The Central Bank remains hopeful that all bilateral creditors of Sri Lanka would provide the financing assurances to the International Monetary Fund (IMF) in the next four weeks or within the first quarter the most, which is required to unlock the bailout package. While acknowledging that the process got delayed than expected due to several reasons, Central Bank Governor Dr. Nandalal Weerasinghe said things should move fast as India had already provided its assurances while talks with Paris Club members and others are progressing constructively.
However, he declined to comment if the two-year debt moratorium offered by the Exim Bank of China roughly a week ago provides adequate assurances to sway the IMF to accept it as a sufficient debt assurance.
Speaking last week at a post monetary policy meeting, Dr. Weerasinghe said obtaining assurances is a process between the IMF and the creditors. “In fact, financing assurances is a matter between the creditors and the IMF. So, what is expected is that creditors would issue this letter to the IMF in line with their debt targets.
And then the IMF will have to look at it and make a decision if these assurances are sufficient for them to go ahead with their Board approval,” Dr. Weerasinghe said.
“We are in this process and there have been very constructive engagements and discussions going on, even right now. And as a result, we hope that the IMF will be able to receive necessary financing assurances from all the creditors within a very short period,” he added.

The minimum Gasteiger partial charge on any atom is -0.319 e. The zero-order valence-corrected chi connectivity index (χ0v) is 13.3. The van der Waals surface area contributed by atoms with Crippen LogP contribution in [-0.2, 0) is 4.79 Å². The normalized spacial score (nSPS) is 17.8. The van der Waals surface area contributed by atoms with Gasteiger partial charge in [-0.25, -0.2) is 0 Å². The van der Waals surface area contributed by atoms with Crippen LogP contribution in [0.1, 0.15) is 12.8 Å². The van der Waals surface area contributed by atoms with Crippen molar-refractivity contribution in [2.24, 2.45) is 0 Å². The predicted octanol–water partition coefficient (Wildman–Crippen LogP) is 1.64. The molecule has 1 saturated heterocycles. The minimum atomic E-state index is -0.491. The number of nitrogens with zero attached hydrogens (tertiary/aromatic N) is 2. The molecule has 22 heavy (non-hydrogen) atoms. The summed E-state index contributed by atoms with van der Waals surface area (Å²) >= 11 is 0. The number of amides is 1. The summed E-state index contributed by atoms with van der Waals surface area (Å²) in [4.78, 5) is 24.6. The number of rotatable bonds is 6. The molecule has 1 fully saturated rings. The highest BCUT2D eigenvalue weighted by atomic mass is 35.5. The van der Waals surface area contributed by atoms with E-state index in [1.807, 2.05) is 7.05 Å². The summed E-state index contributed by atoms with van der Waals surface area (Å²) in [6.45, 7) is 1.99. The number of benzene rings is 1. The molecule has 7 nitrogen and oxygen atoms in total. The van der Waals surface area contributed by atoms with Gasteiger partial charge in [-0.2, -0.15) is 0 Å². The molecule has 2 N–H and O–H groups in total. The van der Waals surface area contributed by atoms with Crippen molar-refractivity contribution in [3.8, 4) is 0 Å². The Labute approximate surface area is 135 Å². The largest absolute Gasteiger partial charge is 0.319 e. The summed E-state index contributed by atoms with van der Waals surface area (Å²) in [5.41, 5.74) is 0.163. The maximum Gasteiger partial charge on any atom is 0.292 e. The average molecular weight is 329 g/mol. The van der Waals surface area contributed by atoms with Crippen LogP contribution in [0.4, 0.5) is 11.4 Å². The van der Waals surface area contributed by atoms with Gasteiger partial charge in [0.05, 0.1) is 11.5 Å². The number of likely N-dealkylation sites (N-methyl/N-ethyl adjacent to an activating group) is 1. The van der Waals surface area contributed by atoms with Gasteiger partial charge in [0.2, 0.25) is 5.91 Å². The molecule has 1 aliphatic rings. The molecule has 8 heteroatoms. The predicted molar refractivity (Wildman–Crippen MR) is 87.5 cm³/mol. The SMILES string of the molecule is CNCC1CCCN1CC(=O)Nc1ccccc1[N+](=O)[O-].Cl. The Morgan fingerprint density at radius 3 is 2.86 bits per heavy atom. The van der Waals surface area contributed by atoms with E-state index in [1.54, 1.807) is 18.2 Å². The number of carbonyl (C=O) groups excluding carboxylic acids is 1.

A fortnight ago, India gave its debt assurance in writing to the IMF, agreeing for any form of debt restructuring that may require in the process to make Sri Lanka’s external debt sustainable.
Top diplomatic sources said last week that the IMF isn’t satisfied with the Chinese offer and hence a little more negotiations will have to be done.
Last week, World Bank President David Malpass told Bloomberg TV that China’s actions in asking a lot of questions in the creditor committees is delaying debt restructuring of the African nation, Zambia’s debt.
Malpass therefore urged Beijing to move away from their unreasonable demands. A string of emerging and developing countries are facing debt distress due to disruptions to foreign inflows during the pandemic, global commodities boom and the aggressive campaign by global central banks to hike rates to combat the decades high-inflation.
These factors have resulted in flight of capital amid weakening currencies, which together caused these countries to lose their foreign reserves last year.
Meanwhile, the Paris Club creditors are said to be getting ready to provide Sri Lanka with a 10-year debt moratorium and another 15-year period to restructure debt.